60% of CFOs rate the economy as bad and only 43% expect a better year

1641043621 60 of CFOs rate the economy as bad and only

Deloitte's Q3 Signals survey of Fortune 500 CFOs also finds that they are 60% more optimistic about their own financial expectations than the historical Q2 low of 11%.

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Sixty percent of CFO respondents rate the North American economy as bad with only 7% rating it as good, with those expecting a better position in a year slipping from 58 % to 43%, according to a Deloitte Q3 Signals survey of Fortune 500 CFOs. Europe was flat at 2% and 32%, while China came in at 22% and 47% - above North America for the first time, the study found.

The released study examined the current challenges facing companies, plans for the rest of the year, and the key role that CFOs have played during the pandemic. spread.

When it comes to their own financial expectations, however, the decisions are quite different. There has been a sharp rise (60%) in the number of CFOs being more optimistic about their company's financial prospects compared to 11% in the last quarter. But the Deloitte report noted that the optimistic index was down from last quarter's quarterly survey of -54 to +43 "a false finding since the metric compared to the last quarter when the reading was, for the most part, in the history of the survey. "


As the workplace reopens, CFOs aim to maintain / generate revenue and be flexible


Eighty-four percent of CFOs say they work at 75% or higher capacity - up from around 75% that said in April and June. Services, manufacturing, and retail / wholesale continue to show the most restrictive operating levels, the study found.

Regarding 2022 revenue projections, less than 40% of CFOs said they expect 95% or more of their budget revenues, averaging 74%. Healthcare / pharma and energy / resources are the most promising and retail / wholesale is the lowest, the study said.

When asked about their business density for 2022, companies in this quarter return to a revenue focus on the heels of the first-ever move in the last quarter toward cost reduction over revenue growth- enter, find the study. A move toward new offerings may signal market trends driven by pandemic, Deloitte said.

“After prioritizing cost cuts over revenue growth in Q3 - the first time in the seven years we have been monitoring this metric - CFOs marked a move back to growing revenues, "said Greg Dickinson, managing director of CFO North America. Study." Companies are clearly focusing on liquidity and cost control at the early stages of the year. -crisis, and now they are looking at the main growth line as they transition to ongoing and next normal challenges. '"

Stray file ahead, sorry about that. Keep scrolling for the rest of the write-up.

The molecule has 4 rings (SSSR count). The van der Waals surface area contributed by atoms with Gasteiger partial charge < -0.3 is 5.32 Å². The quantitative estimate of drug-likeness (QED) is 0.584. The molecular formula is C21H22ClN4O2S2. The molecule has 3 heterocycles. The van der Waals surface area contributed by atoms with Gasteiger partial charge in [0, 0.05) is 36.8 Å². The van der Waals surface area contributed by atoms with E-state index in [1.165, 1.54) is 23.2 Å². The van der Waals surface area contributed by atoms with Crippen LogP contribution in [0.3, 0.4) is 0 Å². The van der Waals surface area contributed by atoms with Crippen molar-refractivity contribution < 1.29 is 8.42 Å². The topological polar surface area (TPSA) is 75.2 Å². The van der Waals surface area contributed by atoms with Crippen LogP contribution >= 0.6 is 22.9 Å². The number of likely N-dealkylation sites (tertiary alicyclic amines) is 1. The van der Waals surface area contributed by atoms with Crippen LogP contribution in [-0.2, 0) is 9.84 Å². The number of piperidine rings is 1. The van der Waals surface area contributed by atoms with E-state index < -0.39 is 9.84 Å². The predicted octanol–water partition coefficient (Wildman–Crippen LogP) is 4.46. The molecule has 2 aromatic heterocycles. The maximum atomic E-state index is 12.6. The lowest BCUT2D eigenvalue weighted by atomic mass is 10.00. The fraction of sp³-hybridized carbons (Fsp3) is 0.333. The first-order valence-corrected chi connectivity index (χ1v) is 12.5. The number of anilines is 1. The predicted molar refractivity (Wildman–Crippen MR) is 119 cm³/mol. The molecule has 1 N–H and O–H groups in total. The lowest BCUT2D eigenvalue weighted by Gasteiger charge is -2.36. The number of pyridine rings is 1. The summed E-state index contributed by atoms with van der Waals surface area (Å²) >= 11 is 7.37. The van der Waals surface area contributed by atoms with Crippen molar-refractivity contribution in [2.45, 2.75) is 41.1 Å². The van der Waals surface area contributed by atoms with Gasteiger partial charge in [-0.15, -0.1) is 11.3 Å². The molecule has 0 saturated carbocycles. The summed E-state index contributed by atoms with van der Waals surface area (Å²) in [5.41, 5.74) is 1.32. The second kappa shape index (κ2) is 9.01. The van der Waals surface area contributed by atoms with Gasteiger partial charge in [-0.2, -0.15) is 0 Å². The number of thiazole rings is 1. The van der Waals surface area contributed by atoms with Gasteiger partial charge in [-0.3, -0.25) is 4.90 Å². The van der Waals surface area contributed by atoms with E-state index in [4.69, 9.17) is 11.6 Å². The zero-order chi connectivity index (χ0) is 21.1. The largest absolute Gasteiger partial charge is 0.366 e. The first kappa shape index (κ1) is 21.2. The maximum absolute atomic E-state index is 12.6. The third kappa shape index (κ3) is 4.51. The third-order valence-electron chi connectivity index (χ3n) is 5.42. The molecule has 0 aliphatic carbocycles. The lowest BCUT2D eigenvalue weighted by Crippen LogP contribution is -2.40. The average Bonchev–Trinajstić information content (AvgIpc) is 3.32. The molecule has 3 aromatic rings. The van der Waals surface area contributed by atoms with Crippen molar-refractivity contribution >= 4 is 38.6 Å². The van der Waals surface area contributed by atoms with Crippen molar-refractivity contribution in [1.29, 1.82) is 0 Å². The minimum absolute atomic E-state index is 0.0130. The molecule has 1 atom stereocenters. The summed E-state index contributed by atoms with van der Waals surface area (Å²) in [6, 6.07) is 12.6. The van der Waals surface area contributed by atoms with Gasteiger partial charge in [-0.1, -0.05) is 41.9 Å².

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Views on the capital markets in general are optimistic. With persistently low interest rates, 87% of CFO respondents said debt financing is attractive (up from 63%), the study found. With allocations climbing recently, the attractiveness of equity financing has risen to 39% (25% to 39% for public company CFOs, and 13% to 38% for private company CFOs). Eighty-four percent of respondents in this latest survey said U.S. equity markets are undervalued (up from 55%), the second highest rate in survey history, according to Deloitte .

As might be expected, CFOs' most common concerns are about new waves of COVID-19, increased shutdown, and volatile consumer demand, according to the study. Raised in this quarter 's survey, there were concerns that the pandemic could decline in the long run, Deloitte said.

Other results for this quarter include:

  • Equalities are enhanced: 84% of CFOs now say the U.S. equity markets are overvalued; with persistently low interest rates, 87% of CFOs say debt financing is attractive.

  • Growing inequality: 42% of CFOs say their company is at or above pre-crisis operating level or higher by the end of the third quarter, however, still 25% say 1Q22 or later .

  • Cash rates and liquidity: Two-thirds of CFOs say they have raised or received extra money, with the majority saying they are using it to fund investments against uncertainty.

  • Remote work: CFOs cited moves toward more remote working as the biggest strategic change driven by pandemic. There was also a higher focus on costs and productivity, acceleration of business digitization, and increased remote / no-friction consumer interaction.

“This quarter, CFOs made it very clear - remote work is here to stay,” said Steve Gallucci, national managing partner of Deloitte's chief financial officer program at Deloitte. "Indeed, the move to long-term remote working was CFOs' most well-known strategic move."

While many respondents acknowledged that they are still working under capacity, Gallucci said "there is more confidence that productivity can improve under changed workforms."

Respondents were also asked when they expect their company to return to near normal operating levels. Forty-two percent said they are already at / above their pre-crisis level or will be by the end of 2022 (up from May and June); however, 25% said in the first quarter of 2022 or later.


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